Customer expectations are higher than ever and still rising—buyers in both B2B and B2C want e-commerce-level convenience and they want it instantly, everywhere. To keep up, modern customer support teams are turning to social media, video, and service design for answers.  

Customers Want Support on Social

Customers want support in the most convenient way possible. The less work, the better, and that means more and more support traffic has been migrating onto social media and messaging platforms. Social media now accounts for 10 percent of all support traffic, and Twitter alone has seen a 250 percent increase in support traffic over the past three years according to the social care platform, Conversocial. The major social media and messaging platforms from Facebook to WhatsApp have all launched business support options in anticipation of this shift.

Why do consumers and busy professionals find social media and messaging support so attractive? Because it’s easy: they already spend much of their time on mobile and they can get help without leaving these apps. Americans now spend five hours per day on mobile phones and one in five of those minutes on Facebook according to TechCrunch.

Social support is more than a fad—Conversocial finds that 42 percent of consumers now prefer it over all other forms of support. If your brand wants to offer great support, it better become a little more social.

Customers Want Faster Support

Today’s consumers want quick resolution. As Shep Hyken, an expert on customer service and New York Times bestselling author wrote in Forbes, “Great companies don’t put customers on hold for extended periods of time.” And 39 percent of customers expect a response within four hours, according to Fast Company. This puts modern customer service organizations under pressure to find ways to deflect more support calls and achieve more first-call resolutions. One way they are doing this is through asynchronous messaging technologies like video.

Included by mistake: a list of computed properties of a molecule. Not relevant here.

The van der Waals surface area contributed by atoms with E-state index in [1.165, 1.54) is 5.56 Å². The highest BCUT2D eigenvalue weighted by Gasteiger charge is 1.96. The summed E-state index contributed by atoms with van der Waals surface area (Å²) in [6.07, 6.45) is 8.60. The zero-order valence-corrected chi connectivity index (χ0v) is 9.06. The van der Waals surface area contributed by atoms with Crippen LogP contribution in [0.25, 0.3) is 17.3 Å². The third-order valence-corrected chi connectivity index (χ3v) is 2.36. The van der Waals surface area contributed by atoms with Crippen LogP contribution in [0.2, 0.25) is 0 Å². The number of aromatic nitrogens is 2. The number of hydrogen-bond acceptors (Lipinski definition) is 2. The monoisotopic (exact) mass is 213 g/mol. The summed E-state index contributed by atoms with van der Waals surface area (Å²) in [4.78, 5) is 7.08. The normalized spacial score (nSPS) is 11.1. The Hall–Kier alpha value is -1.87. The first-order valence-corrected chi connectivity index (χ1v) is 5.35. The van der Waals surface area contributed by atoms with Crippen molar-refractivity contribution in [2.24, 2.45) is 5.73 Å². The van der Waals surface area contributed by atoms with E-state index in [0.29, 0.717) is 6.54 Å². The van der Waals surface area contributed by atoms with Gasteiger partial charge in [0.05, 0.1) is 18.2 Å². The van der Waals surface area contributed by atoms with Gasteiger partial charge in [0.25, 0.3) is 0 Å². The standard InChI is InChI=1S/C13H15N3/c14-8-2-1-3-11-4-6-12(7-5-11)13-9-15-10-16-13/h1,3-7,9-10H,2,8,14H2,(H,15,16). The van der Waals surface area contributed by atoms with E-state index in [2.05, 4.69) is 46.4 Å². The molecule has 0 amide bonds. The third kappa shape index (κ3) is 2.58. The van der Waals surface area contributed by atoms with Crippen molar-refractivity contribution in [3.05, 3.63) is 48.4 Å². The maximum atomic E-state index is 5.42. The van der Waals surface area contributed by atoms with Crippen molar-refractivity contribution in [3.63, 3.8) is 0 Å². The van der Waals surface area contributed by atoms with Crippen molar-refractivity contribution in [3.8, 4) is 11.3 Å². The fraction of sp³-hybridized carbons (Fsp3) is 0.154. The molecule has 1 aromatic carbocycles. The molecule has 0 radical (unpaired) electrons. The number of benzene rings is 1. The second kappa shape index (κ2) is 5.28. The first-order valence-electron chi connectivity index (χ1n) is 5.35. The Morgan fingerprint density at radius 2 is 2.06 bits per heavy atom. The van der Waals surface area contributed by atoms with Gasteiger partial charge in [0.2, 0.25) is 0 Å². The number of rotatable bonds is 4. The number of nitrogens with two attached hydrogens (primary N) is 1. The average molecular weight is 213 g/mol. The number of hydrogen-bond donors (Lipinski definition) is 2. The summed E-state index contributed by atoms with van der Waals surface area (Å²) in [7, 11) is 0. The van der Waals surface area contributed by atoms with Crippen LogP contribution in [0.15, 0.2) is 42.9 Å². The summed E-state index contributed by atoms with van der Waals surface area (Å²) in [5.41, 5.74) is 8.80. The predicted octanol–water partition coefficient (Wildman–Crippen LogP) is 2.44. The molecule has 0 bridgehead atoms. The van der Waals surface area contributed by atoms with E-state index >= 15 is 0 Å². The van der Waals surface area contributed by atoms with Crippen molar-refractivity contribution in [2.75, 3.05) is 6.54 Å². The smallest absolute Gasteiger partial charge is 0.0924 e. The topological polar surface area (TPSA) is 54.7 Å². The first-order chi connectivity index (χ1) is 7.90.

“Video is asynchronous. When it’s recorded and when it’s watched are at different times, so it’s on-demand. It cuts through the challenges of time and distance,” explains Jeff Loeb, Chief Marketing Officer at Vidyard. Customer support agents who send videos via email can easily provide screen-capture walk-throughs to customers which can be saved and revisited. Companies are also incorporating more video into their self-help portals to build out video knowledge bases to educate their customers on-demand, and creating on-the-spot videos to walk users through their issue quickly:

The goal for companies is, of course, not to abandon customers and force them to support themselves—just the opposite. Brands are charged with improving the experience by making resolution immediate. “Self-service has the biggest impact when based on a win-win philosophy. The primary goal should always be an improved customer relationship,” says Fast Company.

Customers Demand Better Experiences

According to Gartner, 89 percent of companies now expect to compete mostly on the basis of customer service yet very few are living up to that aspiration. Forrester finds that only 23 percent of B2B companies claim to have a customer-centric approach and Salesforce finds that only 17 percent of brands have integrated their customer data across their organizations. What are we to make of this mess? That brands know what they want but not how to get there.

Good service design appears to be the unifying characteristic among brands who are succeeding at creating great customer experiences. Brands like IBM, Uber, and General Assembly rely heavily on service designers whose job it is to define their customer journeys and then work cross-functionally to iron-out the kinks. According to Laura Weiss, Principal at Weiss Collaborative and Senior Experience Design Advisor at consulting firm Slalom, “These journeys are not always easy. They require an alignment of customer needs and organizational capabilities.” Service designers smooth out sales-to-support handoffs, improve onboarding, educate customers, and create experiences that make customs rave with delight and want to renew.

If your customer support organization wants to keep up, it must adapt. That means launching support on social media and messaging apps, reducing resolution time with video and self-help portals, and uniting the business to create more streamlined customer experiences. The brands that do this will find themselves prepared to compete amidst the ever-rising tide of consumer expectations far into the future.

Chris Gillespie